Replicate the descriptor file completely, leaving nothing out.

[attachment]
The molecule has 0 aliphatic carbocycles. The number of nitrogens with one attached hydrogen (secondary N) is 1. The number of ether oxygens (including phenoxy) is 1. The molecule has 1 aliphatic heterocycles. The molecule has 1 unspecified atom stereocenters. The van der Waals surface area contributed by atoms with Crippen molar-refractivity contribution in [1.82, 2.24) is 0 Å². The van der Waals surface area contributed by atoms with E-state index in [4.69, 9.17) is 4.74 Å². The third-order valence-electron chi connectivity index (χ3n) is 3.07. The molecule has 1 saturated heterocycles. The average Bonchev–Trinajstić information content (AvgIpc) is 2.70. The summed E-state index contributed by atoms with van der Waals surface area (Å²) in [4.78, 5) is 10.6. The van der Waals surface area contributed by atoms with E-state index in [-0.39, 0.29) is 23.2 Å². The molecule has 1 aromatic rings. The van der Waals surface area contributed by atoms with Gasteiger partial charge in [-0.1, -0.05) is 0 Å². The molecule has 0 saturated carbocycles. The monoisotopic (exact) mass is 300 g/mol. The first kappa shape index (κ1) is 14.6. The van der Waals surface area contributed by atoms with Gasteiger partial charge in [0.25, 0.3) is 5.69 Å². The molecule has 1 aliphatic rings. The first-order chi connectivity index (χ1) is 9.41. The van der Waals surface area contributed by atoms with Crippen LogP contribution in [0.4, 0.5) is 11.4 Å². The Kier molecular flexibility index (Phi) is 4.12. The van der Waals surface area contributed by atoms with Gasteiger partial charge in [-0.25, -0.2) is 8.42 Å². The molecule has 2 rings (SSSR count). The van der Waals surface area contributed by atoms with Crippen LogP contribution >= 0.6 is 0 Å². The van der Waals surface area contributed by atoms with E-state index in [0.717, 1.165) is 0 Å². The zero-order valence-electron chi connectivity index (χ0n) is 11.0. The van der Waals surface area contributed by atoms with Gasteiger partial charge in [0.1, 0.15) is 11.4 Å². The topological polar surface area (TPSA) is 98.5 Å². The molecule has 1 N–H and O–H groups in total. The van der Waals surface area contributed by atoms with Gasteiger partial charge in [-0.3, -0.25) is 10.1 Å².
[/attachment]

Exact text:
The molecule has 0 aliphatic carbocycles. The number of nitrogens with one attached hydrogen (secondary N) is 1. The number of ether oxygens (including phenoxy) is 1. The molecule has 1 aliphatic heterocycles. The molecule has 1 unspecified atom stereocenters. The van der Waals surface area contributed by atoms with Crippen molar-refractivity contribution in [1.82, 2.24) is 0 Å². The van der Waals surface area contributed by atoms with E-state index in [4.69, 9.17) is 4.74 Å². The third-order valence-electron chi connectivity index (χ3n) is 3.07. The molecule has 1 saturated heterocycles. The average Bonchev–Trinajstić information content (AvgIpc) is 2.70. The summed E-state index contributed by atoms with van der Waals surface area (Å²) in [4.78, 5) is 10.6. The van der Waals surface area contributed by atoms with E-state index in [-0.39, 0.29) is 23.2 Å². The molecule has 1 aromatic rings. The van der Waals surface area contributed by atoms with Gasteiger partial charge in [-0.1, -0.05) is 0 Å². The molecule has 0 saturated carbocycles. The monoisotopic (exact) mass is 300 g/mol. The first kappa shape index (κ1) is 14.6. The van der Waals surface area contributed by atoms with Gasteiger partial charge in [0.25, 0.3) is 5.69 Å². The molecule has 1 aliphatic rings. The first-order chi connectivity index (χ1) is 9.41. The van der Waals surface area contributed by atoms with Crippen LogP contribution in [0.4, 0.5) is 11.4 Å². The Kier molecular flexibility index (Phi) is 4.12. The van der Waals surface area contributed by atoms with Gasteiger partial charge in [-0.25, -0.2) is 8.42 Å². The molecule has 2 rings (SSSR count). The van der Waals surface area contributed by atoms with Crippen LogP contribution >= 0.6 is 0 Å². The van der Waals surface area contributed by atoms with E-state index in [0.717, 1.165) is 0 Å². The zero-order valence-electron chi connectivity index (χ0n) is 11.0. The van der Waals surface area contributed by atoms with Gasteiger partial charge in [0.1, 0.15) is 11.4 Å². The topological polar surface area (TPSA) is 98.5 Å². The molecule has 1 N–H and O–H groups in total. The van der Waals surface area contributed by atoms with Gasteiger partial charge in [-0.3, -0.25) is 10.1 Å².